Anyone who has traveled through an airport or train station has likely witnessed the diligent canines that are tasked with sniffing out lawbreakers. These finely trained dogs can detect bomb-making materials, drugs, and even large amounts of money hidden inside a traveler’s luggage.
Now, a new program
aims to expand the scope of what these dogs can smell to one day also include ancient coins, pottery, and other cultural heritage objects that were acquired illegally. If successful, these trained dogs could become instrumental to governments worldwide that are working to stop the international trade of looted objects, said Michael Danti, a consulting scholar at the Penn Museum
, which is undertaking the initiative along with the Penn Vet Working Dog Center (WDC) and Red Arch Cultural Heritage Law and Policy Research, Inc.
Conflict in Africa and the Middle East has made the long-standing issue of cultural heritage trafficking especially acute. Objects can arrive in the United States and other countries through various channels. Smaller pieces such as ancient coins, for example, are sometimes mixed in with contemporary currency and transported through an airport or the mail. Smugglers can also easily lie about the provenance of their loot on customs forms, making it appear as though they aren’t coming from a conflict zone.
Enlisting dogs to sniff out such objects at ports of entry, Danti noted, could stem the lucrative trade, which itself has been linked to the funding of groups such as ISIS. “There’s no one way that this is happening,” he said. “The illicit market has become highly diffused.”
Danti himself was stopped by a small beagle named Snuffy the Sniffer at the Philadelphia International Airport years ago, while returning from a government-sanctioned archeological dig abroad. The dog was trained to catch agricultural samples and had picked up on the dirt inside of plastic bags of ancient pottery shards in a suitcase.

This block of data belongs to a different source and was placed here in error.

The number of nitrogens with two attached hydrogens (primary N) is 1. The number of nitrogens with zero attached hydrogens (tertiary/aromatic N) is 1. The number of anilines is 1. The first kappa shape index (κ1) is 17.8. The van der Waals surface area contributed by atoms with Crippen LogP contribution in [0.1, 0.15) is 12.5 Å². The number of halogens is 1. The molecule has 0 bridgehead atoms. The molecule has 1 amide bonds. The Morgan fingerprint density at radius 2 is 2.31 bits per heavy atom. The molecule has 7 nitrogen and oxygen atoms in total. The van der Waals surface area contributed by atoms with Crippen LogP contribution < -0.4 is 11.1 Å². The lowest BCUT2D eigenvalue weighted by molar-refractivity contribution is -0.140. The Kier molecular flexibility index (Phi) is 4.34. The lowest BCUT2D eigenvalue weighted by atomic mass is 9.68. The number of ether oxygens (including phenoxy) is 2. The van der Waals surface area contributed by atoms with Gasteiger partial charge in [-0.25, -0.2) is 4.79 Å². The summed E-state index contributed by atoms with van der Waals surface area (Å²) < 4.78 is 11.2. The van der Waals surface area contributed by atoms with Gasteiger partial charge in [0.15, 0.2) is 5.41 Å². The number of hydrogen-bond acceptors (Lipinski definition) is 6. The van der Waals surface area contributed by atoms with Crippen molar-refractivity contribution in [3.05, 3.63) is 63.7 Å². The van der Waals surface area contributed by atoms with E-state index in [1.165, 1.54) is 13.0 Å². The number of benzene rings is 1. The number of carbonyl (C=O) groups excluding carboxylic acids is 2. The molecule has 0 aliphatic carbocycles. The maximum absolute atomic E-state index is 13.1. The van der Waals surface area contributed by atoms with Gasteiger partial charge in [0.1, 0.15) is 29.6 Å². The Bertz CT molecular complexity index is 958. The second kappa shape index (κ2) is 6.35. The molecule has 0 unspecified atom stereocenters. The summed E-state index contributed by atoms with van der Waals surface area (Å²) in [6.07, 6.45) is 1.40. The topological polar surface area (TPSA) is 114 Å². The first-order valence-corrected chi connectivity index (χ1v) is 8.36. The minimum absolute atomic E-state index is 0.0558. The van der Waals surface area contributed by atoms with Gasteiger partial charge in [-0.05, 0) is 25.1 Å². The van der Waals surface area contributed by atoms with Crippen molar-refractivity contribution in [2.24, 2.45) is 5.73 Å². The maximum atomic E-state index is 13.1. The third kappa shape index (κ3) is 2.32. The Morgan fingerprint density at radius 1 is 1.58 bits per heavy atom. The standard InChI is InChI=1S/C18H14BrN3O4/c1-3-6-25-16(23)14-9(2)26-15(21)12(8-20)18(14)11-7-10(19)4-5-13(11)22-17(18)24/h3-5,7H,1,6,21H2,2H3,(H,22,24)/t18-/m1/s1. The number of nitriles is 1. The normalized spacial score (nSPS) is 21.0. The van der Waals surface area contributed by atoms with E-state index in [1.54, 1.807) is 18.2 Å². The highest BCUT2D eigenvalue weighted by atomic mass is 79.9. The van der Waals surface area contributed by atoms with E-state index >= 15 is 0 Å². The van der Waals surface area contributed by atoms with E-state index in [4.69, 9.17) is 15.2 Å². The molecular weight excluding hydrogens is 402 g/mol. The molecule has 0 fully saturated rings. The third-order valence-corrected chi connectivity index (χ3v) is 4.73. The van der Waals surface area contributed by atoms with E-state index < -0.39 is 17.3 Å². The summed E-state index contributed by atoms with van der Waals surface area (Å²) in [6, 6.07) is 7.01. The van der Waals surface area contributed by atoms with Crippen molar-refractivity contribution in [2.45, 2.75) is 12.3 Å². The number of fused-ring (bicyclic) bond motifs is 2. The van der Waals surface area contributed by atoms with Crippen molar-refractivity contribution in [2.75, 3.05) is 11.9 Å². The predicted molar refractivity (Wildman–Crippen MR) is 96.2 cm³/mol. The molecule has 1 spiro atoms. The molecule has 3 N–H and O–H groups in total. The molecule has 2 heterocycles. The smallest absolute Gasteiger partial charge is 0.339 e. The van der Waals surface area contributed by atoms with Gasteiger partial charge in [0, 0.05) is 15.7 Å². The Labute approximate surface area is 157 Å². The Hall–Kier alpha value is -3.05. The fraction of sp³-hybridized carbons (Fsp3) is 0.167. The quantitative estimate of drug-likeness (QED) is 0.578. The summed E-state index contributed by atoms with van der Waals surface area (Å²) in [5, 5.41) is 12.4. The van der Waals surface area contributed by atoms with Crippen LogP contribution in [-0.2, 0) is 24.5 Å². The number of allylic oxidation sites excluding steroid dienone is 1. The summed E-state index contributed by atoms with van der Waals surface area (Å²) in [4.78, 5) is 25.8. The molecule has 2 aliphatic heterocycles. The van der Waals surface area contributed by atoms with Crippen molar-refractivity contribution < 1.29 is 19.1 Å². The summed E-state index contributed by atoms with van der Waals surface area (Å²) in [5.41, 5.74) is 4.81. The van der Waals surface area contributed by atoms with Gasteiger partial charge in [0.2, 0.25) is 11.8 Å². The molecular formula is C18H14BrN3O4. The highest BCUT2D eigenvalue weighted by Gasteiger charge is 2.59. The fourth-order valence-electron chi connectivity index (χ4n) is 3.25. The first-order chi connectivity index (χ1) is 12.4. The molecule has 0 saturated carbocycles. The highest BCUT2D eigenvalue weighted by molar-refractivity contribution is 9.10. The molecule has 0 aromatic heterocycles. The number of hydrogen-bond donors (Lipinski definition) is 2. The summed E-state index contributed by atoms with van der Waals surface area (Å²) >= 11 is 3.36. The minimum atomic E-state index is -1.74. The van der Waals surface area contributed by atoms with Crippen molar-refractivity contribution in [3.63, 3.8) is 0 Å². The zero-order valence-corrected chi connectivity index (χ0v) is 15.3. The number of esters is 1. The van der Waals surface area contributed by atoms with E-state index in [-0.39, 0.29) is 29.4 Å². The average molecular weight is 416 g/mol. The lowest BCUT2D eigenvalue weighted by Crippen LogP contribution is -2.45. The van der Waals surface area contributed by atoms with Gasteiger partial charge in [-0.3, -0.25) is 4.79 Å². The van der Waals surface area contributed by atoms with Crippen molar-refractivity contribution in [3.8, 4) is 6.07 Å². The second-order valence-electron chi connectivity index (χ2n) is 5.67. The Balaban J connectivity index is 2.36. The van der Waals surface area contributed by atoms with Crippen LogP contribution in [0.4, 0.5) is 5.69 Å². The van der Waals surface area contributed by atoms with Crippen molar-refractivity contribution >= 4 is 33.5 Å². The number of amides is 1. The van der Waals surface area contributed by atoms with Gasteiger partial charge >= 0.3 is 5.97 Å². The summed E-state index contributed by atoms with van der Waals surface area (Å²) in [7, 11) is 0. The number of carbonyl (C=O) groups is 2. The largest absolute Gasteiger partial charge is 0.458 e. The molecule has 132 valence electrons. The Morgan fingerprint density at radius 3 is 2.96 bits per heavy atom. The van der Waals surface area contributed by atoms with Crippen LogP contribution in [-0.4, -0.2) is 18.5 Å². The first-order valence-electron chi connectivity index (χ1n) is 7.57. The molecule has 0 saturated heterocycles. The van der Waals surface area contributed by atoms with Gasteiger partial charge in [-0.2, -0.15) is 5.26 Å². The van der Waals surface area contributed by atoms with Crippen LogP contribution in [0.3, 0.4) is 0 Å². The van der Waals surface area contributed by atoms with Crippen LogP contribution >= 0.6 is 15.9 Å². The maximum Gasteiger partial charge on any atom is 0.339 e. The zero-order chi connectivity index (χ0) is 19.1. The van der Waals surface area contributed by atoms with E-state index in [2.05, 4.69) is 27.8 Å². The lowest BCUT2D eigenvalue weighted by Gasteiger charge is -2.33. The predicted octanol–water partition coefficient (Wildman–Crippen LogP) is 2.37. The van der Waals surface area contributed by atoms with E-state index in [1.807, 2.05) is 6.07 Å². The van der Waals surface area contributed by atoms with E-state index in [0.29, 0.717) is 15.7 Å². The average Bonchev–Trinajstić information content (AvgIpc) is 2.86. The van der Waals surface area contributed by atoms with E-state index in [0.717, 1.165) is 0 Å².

The experience immediately came to mind when Red Arch executive director Ricardo St. Hilaire approached Danti with the proposal of training dogs to sniff out artifacts.
The project is currently in its first phase; a proof of concept will focus on training dogs to detect clay objects from Syria and Iraq. The process, overseen by Cynthia Otto, director of the WDC, is substantively similar to how dogs are trained to detect bombs or drugs. Researchers use absorbent material to harvest the odors of the ancient objects held in the Penn Museum’s collection; then, they use these materials to test the dogs. Those that are able to sniff out the scents receive a reward.
“Some of our dogs are fine with [the reward being] kibble, some of our dogs think hot dogs are the best thing ever, some of them like cheese,” Otto told Live Science
. “We try and find out what’s most motivating and rewarding for that individual dog.” She noted that no one breed is singularly suited to the task, but that patient dogs will likely excel, given how difficult it is to detect the subtle smell of something like pottery.
Beyond the efficacy of the training, researchers are interested in whether the detection training is practical and can be implemented on a larger scale by government agencies such as Homeland Security. If this first phase is successful, and additional funding is secured, subsequent phases would involve testing the dogs outside of a laboratory setting, with the eventual goal of giving demonstrations to customs and border officials.
“This particular project has a lot of potential to disrupt the market,” said Danti.